I hope you are keeping safe.
I’m new to the world of streaming and I have a question with regard to the use of BubbleUPnP on my system. Please excuse my ignorance, but I’ve looked at all the information I can find on the forum and on the web and I’m still scratching my head. I should say I am not very technical so please bear with me.
My system is a 272/XPS DR/250 DR. It’s connected via WiFi to the router due to limitations in the layout of the house and it’s rock solid with internet radio and Tidal. I do not have any sort of NAS.
I was intrigued to hear what the Hi Res Qobuz tracks sounded like, so I’ve signed up for the one month free trial. I then installed the BubbleUpnP app on my Android Phone and I could immediately see the 272 as a renderer. I then logged into Qobuz via the Buble app and could play the 24/96 tracks with no issues. On the 272 they show up correctly as FLAC 24/96. And to me they sounded much better than Tidal.
However, when I try 24/192, the track plays for around 30 secs, stops for a couple of secs and then continues. So my question is: could this be due to the fact I’m using WiFi instead of wired Ethernet, or have I totally missed the point in how Bubble should be setup and used to get the best sound quality?
From memory when I first installed my 272 there was an upper limit on what can be streamed via wifi, hence the suggestion to connect via ethernet where possible.
Have a look in the 272’s manual to find that reference.
It may be that the limitation was in the nd5xs that I had prior to that. It’s a long time ago.
Thank you, I will take a look
Hi. I’ve had a look at the manual and can’t find any mention of a limit on the bit rate when uaing WiFi. Thanks for the suggestion.
It sounds like a buffering issue. Try running a cable as a temporary measure to see if it works. I wasn’t aware that you could do this from a phone. I’ve got bubble on my nas and it works fine.
OK, thank you. I’m going to need a VERY long cable
The other thing is, will there be a huge difference between 96 and 192?
I very much doubt it. If 96 works it should be more than good enough.
I don’t have exactly the same issues as you but, my Superuniti is on a different floor than my modem, so initially I was using WiFi to stream. It sounded okay, but I was very glad I still had my Linn Unidisk 1.1 to play CDs when I wanted the music to sound really good.
Then an audio forum member mention his new Tera Grand Cat 7 double shielded ethernet cable, and raved about it.
So I looked it up, and a 50 foot cable was $20 USD. $40 to me in Canada. So I ordered it, and got it a week later, and just ran it along the floor and up the stairs to just test the theory.
I have an excellent WiFi connection, but the difference was amazing. With WiFi, I just didn’t get what other people were talking about. The sound was lacking. But now, I just sold my Linn CDP, and Tidal and iradio is what I listen to. Qobuz isn’t available in Canada yet, but I’m saving up for an NDX2, and hopefully it will be here when I get the NDX2. I have an Supernait2 as well to run it thru.
I have since, run the cable thru the walls to hide it. It was an arduous task, but well worth it.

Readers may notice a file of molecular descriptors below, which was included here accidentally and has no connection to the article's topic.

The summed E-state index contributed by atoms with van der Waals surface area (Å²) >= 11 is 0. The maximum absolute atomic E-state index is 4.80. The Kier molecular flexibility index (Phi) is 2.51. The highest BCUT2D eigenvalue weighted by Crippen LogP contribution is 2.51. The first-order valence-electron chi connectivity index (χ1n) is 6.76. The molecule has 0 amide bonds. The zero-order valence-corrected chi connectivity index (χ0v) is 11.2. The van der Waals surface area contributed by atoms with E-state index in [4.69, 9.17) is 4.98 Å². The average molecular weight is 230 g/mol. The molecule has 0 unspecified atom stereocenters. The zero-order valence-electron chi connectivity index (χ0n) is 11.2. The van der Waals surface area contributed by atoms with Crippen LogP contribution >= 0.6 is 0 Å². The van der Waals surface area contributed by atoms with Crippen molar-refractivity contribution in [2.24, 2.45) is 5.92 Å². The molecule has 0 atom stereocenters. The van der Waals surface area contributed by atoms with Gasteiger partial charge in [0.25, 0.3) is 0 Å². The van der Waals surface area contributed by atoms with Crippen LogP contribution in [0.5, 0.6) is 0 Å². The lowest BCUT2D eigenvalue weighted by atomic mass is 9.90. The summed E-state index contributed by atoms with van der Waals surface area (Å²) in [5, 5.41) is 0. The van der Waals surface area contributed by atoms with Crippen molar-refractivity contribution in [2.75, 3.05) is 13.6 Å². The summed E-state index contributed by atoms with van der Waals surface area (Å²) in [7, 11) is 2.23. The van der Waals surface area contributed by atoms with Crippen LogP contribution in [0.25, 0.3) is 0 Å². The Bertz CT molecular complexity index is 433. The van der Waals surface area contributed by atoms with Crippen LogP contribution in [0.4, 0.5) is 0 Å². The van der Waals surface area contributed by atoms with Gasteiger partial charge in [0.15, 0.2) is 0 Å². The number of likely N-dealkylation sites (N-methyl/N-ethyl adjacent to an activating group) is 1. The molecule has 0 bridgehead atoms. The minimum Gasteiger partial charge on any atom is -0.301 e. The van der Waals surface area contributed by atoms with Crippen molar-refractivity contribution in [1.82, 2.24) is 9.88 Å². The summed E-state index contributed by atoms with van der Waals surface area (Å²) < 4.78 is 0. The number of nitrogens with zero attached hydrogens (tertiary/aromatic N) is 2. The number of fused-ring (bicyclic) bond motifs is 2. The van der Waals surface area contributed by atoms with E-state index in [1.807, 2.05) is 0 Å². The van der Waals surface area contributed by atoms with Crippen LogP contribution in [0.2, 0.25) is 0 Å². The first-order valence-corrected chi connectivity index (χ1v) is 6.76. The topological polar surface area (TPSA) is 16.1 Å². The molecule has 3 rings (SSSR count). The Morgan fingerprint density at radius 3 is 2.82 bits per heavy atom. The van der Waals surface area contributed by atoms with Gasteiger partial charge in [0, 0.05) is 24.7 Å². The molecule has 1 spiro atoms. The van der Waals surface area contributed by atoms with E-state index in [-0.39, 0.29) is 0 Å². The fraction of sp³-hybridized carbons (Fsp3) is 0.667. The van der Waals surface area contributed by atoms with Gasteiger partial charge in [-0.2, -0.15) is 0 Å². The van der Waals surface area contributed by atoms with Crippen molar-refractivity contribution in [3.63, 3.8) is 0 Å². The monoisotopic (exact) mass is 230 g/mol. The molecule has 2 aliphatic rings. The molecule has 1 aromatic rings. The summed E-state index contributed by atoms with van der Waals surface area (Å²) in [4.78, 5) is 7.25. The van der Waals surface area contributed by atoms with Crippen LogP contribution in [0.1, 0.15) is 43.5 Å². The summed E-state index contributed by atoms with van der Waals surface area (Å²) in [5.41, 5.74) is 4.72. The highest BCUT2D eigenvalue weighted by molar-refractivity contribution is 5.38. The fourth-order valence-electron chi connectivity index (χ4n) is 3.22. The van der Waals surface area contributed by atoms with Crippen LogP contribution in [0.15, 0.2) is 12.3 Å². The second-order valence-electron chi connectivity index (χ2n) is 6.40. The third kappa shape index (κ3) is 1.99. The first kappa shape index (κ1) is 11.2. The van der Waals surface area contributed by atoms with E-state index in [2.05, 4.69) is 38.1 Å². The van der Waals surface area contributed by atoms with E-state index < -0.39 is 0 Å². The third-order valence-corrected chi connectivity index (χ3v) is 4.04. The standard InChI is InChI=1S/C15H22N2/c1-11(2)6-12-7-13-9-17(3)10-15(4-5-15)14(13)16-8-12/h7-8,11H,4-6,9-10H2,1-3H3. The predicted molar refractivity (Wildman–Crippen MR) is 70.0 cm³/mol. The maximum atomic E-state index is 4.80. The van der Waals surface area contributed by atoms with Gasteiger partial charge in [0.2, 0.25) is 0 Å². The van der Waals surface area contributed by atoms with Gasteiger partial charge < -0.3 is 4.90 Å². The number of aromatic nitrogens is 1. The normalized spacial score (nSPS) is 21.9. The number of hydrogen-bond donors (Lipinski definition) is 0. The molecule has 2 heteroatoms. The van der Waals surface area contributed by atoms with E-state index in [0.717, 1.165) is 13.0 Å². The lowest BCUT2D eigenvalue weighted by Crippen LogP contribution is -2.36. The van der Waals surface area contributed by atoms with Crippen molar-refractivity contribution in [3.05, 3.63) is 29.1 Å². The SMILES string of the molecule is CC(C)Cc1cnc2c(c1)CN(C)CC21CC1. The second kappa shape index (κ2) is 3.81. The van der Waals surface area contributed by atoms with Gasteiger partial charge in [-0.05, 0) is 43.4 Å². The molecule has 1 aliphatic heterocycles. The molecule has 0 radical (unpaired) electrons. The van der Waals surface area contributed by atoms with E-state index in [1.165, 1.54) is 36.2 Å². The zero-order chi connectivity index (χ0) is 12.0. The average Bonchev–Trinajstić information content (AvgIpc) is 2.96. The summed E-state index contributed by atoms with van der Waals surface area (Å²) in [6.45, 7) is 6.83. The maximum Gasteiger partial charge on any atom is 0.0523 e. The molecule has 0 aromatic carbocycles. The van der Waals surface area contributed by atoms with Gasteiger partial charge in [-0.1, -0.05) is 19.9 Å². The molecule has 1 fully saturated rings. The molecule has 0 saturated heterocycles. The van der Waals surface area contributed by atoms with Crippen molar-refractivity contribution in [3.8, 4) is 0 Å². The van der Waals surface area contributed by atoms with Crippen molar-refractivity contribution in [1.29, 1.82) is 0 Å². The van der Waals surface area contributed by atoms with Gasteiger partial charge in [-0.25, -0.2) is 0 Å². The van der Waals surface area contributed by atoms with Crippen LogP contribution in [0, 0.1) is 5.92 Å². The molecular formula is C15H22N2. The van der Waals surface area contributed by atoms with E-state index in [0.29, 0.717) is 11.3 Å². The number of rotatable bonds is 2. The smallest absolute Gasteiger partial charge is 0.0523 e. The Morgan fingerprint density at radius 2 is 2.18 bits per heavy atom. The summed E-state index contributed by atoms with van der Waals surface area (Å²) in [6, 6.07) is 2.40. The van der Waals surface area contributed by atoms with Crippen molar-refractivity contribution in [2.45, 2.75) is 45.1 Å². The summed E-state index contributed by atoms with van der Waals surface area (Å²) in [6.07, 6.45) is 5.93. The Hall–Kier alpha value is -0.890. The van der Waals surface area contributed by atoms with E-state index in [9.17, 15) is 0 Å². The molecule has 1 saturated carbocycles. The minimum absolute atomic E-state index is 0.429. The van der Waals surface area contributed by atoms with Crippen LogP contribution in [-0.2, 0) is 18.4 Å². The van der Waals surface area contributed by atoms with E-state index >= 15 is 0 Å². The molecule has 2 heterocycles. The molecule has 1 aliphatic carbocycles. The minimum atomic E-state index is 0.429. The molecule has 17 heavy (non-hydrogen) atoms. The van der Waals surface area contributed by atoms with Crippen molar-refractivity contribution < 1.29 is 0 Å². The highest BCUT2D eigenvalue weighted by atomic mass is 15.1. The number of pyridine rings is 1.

Anyway, my point is that for 30 or 40 bucks you can test an ethernet connection, and you may be very surprised how much better it sounds, and maybe there’s a way to run a cable. (Around the outside?). Their 100 foot cable doesn’t cost much more.
Best of luck.
That’s very useful information, thank you. For the money it’s worth giving the cable a try. Hopefully it will improve a) the overall sound quality and b) the dropouts.
I can then work out the best way to run it seamlessly through the house in the future.
With 100base-T Ethernet (as used by the 272), the cables are rated for distances up to 100m!
Length isn’t going to give you a technical problem!
It’s possible to stream 24/192 over WiFi if your network can handle it, although the weak point is likely to be the WiFi module in your streamer. The small buffer in the 272 will soon empty if the network is struggling, and you can use the screen on the 272 to view the buffer level to see what is going on. A very long, inexpensive Cat5e cable (or move the streamer close to your router to test it with a short patch cable) would probably show you what a wired connection will solve the problem.
To me, there is little or no difference between Qobuz 24/96 an 24/192 so I would just set it to 24/96 if that is reliable for you.
Thank you all for your input. Very useful.
It seems from the replies that there won’t be much difference between 96 and 192, so I won’t go down the path of chasing that.
But I am intrigued as to whether there will be a diffence in overall sound quality (at 96) between WiFi and Ethernet. So I will do a test somehow and take it from there.
I’ve also decided to go with Qobuz and ditch Tidal. To me there is a noticeable difference.
BubbleUPnP on a Raspberry Pi is a neat way to do that. You can hide them anywhere and leave them on permanently. Hooked into a NAS it creates a nice way of getting audio into the streamer without needing the phone to be in range, and the PC doesn’t need to be on whenever you’re listening.
The BubbleUPnP server idea on Raspberry Pi to transcode to WAV sounds interesting. I’ll investigate that as well.
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